Imbibe safely when enjoying a Caribbean holiday this year

Edward Finstein

Winter is here and many of us will be heading south for a vacation. The Caribbean is a prime destination for folks wanting to escape the cold. And, why not? The islands of the West Indies are abundant with tropical breezes, glorious sun-soaked beaches, pristine seas, and exotic flavors.

However, not all is rosy in these warm climes, especially when it comes to food and drink. I’m sure you’re all aware of the “do’s” and “don’ts” of what to eat while there, but perhaps not as clear on the rules of what you should or should not drink.

The most common concern among travelers is drinking water. Although most resorts and hotels claim they have water purification/filtration systems attached to all the water coming out of their taps, don’t take a chance by drinking it, brushing your teeth in it, or even rinsing anything in it you are going to ingest. It’s fine for bathing and that’s it; for consumption, bottled water is always your safest and best bet.

I’m sure you’ll want to try the local spirits, especially the rum that the islands are known for. Straight up, right out of the bottle is fine, however, avoid it “on the rocks” (over ice). The cubes could very well be made from local water and not safe. If you’re thinking that the bodacious amount of alcohol in this spirit will kill any germs or bacteria present, think again.

Tropical drink concoctions utilizing rum are extremely popular and can be found virtually everywhere. Just remember that, beyond the colored umbrellas and swizzle sticks, other mixers (sometimes including local water and ice) and fresh fruit (often rinsed in local water) are utilized. Cream or milk-based cocktails such as a “mudslide” can be problematic, too. Keep in mind that the hotter temperatures of these climates cause product to break down a lot quicker, so any dairy product that is not kept well refrigerated constantly can be questionable.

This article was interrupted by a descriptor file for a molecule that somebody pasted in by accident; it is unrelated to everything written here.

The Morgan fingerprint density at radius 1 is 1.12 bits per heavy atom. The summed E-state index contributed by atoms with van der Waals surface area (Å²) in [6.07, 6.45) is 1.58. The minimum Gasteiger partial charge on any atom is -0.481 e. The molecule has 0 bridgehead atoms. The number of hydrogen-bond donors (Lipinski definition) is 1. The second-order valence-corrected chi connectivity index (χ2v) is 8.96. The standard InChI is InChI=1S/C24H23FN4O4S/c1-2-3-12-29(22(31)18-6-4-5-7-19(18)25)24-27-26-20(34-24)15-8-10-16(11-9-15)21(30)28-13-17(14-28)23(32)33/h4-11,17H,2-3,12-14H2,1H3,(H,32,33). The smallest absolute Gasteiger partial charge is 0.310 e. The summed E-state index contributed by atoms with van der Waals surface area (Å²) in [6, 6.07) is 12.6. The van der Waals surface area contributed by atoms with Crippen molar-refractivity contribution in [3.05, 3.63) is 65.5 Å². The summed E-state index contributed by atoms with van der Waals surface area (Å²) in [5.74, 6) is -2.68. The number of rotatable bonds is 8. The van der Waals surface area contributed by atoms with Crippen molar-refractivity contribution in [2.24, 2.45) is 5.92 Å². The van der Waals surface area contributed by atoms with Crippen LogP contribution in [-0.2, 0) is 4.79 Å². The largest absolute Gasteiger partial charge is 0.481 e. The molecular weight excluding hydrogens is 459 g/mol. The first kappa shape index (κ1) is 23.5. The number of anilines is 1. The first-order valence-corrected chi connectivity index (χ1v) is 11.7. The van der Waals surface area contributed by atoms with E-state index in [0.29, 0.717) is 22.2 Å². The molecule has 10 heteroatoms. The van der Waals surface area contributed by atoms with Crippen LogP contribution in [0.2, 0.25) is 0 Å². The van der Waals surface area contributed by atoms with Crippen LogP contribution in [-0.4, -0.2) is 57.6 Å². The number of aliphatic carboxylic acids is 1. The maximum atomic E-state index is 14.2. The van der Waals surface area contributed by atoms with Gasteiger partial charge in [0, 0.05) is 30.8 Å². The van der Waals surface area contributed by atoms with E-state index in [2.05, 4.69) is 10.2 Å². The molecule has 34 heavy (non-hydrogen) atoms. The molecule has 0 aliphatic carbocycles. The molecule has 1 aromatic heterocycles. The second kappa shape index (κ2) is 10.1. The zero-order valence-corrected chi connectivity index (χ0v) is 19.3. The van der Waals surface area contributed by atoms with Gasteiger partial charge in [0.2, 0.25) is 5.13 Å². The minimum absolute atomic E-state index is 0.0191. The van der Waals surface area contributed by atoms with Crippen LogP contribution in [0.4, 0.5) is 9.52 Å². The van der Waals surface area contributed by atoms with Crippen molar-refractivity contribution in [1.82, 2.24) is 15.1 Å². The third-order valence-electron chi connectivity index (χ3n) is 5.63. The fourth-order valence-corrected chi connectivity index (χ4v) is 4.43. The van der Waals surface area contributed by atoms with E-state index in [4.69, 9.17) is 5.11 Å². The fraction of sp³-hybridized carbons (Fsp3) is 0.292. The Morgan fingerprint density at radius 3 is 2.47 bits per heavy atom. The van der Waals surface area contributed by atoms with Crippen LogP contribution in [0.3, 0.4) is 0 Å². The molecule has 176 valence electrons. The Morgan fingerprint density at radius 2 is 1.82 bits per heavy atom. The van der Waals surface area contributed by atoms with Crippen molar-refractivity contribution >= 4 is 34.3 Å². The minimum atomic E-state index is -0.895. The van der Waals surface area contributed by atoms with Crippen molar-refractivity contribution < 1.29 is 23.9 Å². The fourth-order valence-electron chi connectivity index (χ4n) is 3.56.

Dairy mixers should not spend any time whatsoever outside of a refrigerated environment, other than for immediate use. If you see your bartender using any of these dairy products behind the bar that looks like it has been sitting out, don’t order that drink. A good rule of thumb is to ask the barkeep exactly what goes into that fancy drink, where any suspicious ingredient comes from, and how it was kept. Sounds overly cautious, I know, but better safe than sorry.

Beer and wine are safest

Beer is also plentiful on the islands and there are many, many breweries creating wonderful, refreshing, and interesting brews for you to sample. In the heat, nothing takes the edge off better than a frosty cold one. In my opinion, this is one of the safest alcoholic beverages to indulge in.

Wine is not produced to any extent in the tropics — it’s simply too hot. However, imported samples are present everywhere. These are another very safe imbibe that won’t jeopardize your health.

Because the water is boiled, coffee and tea are usually fine. Just keep an eye on the cream or milk used. Bottled juice and soda are also fair bets.

Much of this is common sense. Remember that our bodies are simply not used to certain strains of bacteria present in the tropics and we’re more susceptible to them. Furthermore, the intense heat accelerates bacteria growth much more quickly down there.

I’ll be the first to admit that, while away on vacation in the hot, tropical sun, enjoying myself and perhaps indulging a little more than usual in alcohol, it’s easy to forget about these important issues. Take it from me and countless others, though — it’s no fun spending any part of your long-awaited vacation sick in the bathroom of your room rather than boogie-boarding in the surf.

Drink safely and thoroughly enjoy your holiday.

© Edward Finstein, “The Wine Doctor” 2015. “The Wine Doctor” is Edward Finstein, award-winning author, TV/radio host, renowned wine journalist, international wine judge, professor of wine, and consultant.

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